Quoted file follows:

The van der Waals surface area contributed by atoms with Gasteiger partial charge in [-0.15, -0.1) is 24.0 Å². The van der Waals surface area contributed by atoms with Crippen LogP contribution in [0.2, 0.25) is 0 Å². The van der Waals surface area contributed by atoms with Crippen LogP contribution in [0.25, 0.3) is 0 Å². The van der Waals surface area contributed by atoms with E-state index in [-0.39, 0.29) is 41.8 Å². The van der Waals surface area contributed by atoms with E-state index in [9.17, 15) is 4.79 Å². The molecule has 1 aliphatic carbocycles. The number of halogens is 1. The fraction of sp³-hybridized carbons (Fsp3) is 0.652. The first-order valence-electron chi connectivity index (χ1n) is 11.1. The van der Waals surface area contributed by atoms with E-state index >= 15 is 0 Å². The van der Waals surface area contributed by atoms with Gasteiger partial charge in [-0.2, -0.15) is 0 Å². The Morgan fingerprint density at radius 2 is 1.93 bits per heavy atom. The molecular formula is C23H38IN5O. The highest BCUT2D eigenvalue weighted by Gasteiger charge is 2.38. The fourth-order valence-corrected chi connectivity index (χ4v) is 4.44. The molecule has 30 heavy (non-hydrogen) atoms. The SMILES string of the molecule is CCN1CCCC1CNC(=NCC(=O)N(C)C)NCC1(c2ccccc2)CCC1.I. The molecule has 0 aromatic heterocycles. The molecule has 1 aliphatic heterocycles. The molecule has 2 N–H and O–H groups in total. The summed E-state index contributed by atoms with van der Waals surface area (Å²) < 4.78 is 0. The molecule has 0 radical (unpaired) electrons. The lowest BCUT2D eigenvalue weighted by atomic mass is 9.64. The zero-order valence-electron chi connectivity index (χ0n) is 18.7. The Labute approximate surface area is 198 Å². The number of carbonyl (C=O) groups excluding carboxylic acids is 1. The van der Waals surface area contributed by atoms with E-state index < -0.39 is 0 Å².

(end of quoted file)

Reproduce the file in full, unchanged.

The van der Waals surface area contributed by atoms with Gasteiger partial charge in [-0.15, -0.1) is 24.0 Å². The van der Waals surface area contributed by atoms with Crippen LogP contribution in [0.2, 0.25) is 0 Å². The van der Waals surface area contributed by atoms with Crippen LogP contribution in [0.25, 0.3) is 0 Å². The van der Waals surface area contributed by atoms with E-state index in [-0.39, 0.29) is 41.8 Å². The van der Waals surface area contributed by atoms with E-state index in [9.17, 15) is 4.79 Å². The molecule has 1 aliphatic carbocycles. The number of halogens is 1. The fraction of sp³-hybridized carbons (Fsp3) is 0.652. The first-order valence-electron chi connectivity index (χ1n) is 11.1. The van der Waals surface area contributed by atoms with E-state index >= 15 is 0 Å². The van der Waals surface area contributed by atoms with Gasteiger partial charge in [-0.2, -0.15) is 0 Å². The Morgan fingerprint density at radius 2 is 1.93 bits per heavy atom. The molecular formula is C23H38IN5O. The highest BCUT2D eigenvalue weighted by Gasteiger charge is 2.38. The fourth-order valence-corrected chi connectivity index (χ4v) is 4.44. The molecule has 30 heavy (non-hydrogen) atoms. The SMILES string of the molecule is CCN1CCCC1CNC(=NCC(=O)N(C)C)NCC1(c2ccccc2)CCC1.I. The molecule has 0 aromatic heterocycles. The molecule has 1 aliphatic heterocycles. The molecule has 2 N–H and O–H groups in total. The summed E-state index contributed by atoms with van der Waals surface area (Å²) < 4.78 is 0. The molecule has 0 radical (unpaired) electrons. The lowest BCUT2D eigenvalue weighted by atomic mass is 9.64. The zero-order valence-electron chi connectivity index (χ0n) is 18.7. The Labute approximate surface area is 198 Å². The number of carbonyl (C=O) groups excluding carboxylic acids is 1. The van der Waals surface area contributed by atoms with E-state index < -0.39 is 0 Å².